It hits me suddenly. I start to gasp. I am trying to breath, but I can’t stop gasping, and I’m getting dizzy. I sit down on a bench and the tears start to roll. I make myself breathe– in, two, three, four, hold, two, three, four, out, two, three… It takes a few minutes of square breathing before I can let go of my concentration and breathe normally. But the tears are still flowing.
No, this is not another post about my broken heart. I am sitting on a bench beside the Genbaku Dome-Mae, the Atomic Bomb Dome, in Hiroshima.
I didn’t expect this. I have been to the Holocaust Memorial in Jerusalem, the 9-11 Memorial in New York. And I was moved at those places, of course. New York was personal; I worked in investments and I’d been in the World Trade Center in the 80s several times on business, and if I hadn’t changed careers there would have been a small chance that I might have been in those buildings when they fell. So as I scanned the plaques on the parapets of the memorial pool I had to stop reading, as I knew that I would see the names of people I had known. I cried, eventually, thinking about them. And the monument was interesting, solemn, even beautiful at places.
The Yad Vashem Holocaust Memorial in Jerusalem was also both beautiful and horrifying. The Children’s Hall and the Eternal Flame were within peaceful gardens that calmed as I walked between. But the main galleries built up and built up, and I had to leave before I saw it all. Another woman and I held hands as we cried, past the exit, with the amazing building framing the view of the old city of Jerusalem. When I think of it now, the impact of that memorial built up slowly, like the anti-semitism and actions that built for years before the Holocaust.
My reaction to the Hiroshima Memorial was as sudden and unannounced as the event it commemorates. I was walking around the dome, and at the main sign, a Japanese woman was collecting names on a petition against nuclear weapons. I signed it. And then the thought of this happening again, or perhaps the thought of this woman spending her days holding out a petition to strangers to try to stop this from happening again, crossed my mind, and I couldn’t breathe. Everything I’d read and seen about this horrendous event rushed back into my mind and heart.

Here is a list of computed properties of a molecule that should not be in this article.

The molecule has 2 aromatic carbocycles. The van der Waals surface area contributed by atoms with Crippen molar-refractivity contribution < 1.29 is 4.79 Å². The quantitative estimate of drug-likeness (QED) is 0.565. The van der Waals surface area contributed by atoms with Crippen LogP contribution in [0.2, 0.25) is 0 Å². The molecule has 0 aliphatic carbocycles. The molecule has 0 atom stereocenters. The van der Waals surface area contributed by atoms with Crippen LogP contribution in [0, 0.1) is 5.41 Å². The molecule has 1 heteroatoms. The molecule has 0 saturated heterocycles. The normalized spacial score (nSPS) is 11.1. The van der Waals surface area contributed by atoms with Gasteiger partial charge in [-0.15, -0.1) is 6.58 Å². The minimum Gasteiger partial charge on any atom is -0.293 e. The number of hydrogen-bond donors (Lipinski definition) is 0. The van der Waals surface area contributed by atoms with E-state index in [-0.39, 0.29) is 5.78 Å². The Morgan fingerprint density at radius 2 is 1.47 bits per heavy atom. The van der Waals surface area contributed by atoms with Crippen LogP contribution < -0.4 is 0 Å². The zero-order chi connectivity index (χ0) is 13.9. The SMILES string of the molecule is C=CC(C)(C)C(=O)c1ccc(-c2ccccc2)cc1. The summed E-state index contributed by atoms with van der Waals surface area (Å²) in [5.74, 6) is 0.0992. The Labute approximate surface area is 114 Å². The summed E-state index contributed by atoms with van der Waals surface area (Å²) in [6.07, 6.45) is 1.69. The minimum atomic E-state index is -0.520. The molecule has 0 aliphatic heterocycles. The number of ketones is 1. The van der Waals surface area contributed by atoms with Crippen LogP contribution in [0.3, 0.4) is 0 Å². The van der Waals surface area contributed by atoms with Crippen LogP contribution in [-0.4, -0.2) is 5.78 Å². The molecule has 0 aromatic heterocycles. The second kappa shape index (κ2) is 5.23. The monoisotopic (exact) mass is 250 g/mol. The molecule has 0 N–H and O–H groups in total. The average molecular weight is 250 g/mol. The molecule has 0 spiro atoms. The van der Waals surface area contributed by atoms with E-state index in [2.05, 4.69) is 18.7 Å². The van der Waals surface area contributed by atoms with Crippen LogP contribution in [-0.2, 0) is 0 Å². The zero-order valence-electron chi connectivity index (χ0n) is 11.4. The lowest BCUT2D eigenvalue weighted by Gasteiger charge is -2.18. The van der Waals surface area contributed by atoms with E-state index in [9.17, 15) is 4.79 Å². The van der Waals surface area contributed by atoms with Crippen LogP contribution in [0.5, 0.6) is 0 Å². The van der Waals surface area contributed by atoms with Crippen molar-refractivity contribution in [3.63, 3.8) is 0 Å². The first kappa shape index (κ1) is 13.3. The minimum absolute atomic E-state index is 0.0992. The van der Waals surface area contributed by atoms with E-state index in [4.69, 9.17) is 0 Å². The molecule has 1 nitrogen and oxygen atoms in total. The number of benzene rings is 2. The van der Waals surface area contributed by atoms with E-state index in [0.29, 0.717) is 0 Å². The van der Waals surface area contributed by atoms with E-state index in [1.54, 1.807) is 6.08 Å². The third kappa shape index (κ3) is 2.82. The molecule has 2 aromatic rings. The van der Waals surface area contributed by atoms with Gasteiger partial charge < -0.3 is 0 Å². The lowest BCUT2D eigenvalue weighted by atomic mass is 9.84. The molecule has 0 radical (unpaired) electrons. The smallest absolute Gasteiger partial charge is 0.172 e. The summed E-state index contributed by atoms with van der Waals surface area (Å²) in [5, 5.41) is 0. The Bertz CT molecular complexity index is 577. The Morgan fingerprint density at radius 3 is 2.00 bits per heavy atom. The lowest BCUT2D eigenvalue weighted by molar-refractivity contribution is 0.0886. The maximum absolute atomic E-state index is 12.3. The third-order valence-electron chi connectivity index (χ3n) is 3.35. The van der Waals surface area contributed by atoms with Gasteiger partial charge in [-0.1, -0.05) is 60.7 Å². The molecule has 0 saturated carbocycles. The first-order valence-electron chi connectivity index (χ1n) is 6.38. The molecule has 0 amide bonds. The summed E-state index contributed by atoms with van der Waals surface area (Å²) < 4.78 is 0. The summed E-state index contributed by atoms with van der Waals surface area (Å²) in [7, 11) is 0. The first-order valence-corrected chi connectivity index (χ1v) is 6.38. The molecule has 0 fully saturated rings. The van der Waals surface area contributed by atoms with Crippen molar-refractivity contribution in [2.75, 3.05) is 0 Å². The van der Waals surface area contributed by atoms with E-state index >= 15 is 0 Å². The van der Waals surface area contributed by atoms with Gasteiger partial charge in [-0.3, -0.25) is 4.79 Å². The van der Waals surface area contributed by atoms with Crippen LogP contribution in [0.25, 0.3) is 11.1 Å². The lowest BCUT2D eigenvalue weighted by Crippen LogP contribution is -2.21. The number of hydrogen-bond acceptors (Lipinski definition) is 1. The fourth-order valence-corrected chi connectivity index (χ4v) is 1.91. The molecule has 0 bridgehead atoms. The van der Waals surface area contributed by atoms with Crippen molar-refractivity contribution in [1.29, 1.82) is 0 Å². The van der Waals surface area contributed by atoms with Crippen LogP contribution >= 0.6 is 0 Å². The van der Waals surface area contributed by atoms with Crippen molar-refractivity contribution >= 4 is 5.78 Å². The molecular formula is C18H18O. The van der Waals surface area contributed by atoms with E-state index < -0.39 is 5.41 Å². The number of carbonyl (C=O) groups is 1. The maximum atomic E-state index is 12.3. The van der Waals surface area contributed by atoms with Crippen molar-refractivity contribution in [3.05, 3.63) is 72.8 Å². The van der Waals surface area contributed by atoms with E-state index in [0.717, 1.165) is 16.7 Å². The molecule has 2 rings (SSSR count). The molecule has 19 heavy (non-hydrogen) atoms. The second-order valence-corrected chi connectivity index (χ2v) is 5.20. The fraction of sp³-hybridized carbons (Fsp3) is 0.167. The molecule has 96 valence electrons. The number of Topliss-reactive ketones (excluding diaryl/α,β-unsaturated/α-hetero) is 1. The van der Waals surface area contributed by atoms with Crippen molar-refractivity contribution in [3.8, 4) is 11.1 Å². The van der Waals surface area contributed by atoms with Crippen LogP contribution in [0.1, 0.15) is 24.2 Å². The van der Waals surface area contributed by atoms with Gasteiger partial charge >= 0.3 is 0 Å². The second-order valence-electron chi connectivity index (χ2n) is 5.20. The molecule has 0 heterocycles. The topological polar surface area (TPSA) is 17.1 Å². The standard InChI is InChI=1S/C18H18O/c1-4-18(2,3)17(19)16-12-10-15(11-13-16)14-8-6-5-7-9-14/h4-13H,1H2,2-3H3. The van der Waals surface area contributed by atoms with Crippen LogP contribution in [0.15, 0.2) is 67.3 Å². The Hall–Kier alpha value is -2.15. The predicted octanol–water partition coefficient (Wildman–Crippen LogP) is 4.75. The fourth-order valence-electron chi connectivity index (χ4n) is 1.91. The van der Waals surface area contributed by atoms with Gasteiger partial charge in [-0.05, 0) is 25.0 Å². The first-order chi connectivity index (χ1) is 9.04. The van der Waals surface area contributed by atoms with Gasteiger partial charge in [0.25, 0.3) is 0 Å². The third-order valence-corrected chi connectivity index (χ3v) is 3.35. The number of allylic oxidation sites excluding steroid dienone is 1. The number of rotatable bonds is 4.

Later I went through the National Peace Memorial Hall to the Atomic Bomb Victims. Particularly visceral were the display and video dedicated to the 600 students from a girls’ high school who died. They were by the river clearing rubble as their war work. Many died almost instantly. Some lived just long enough for their parents to find them. Others lived for several weeks of agony.
I taught for 15 years in a girls’ high school.
I visited the Children’s Memorial and the thousands of paper cranes around it. I saw the Cenotaph and the Eternal Flame. I walked through the gardens and the Museum. I felt sick, and so sad that this had happened. And I was angry as well; angry that it had happened and angry that there are still nuclear weapons in the world, and people who have not ruled out using them.
My friend couldn’t bring herself to come to Hiroshima, and there were others who couldn’t understand why I would want to go. I know many people feel they can’t contemplate the incomprehensible. But I felt a responsibility to see it, and to witness the stories. When faced with terrible things, I cannot pretend they don’t exist, or try to put them out of my mind.
Even though it was hard, I’m glad I went. I’m glad I was brave enough.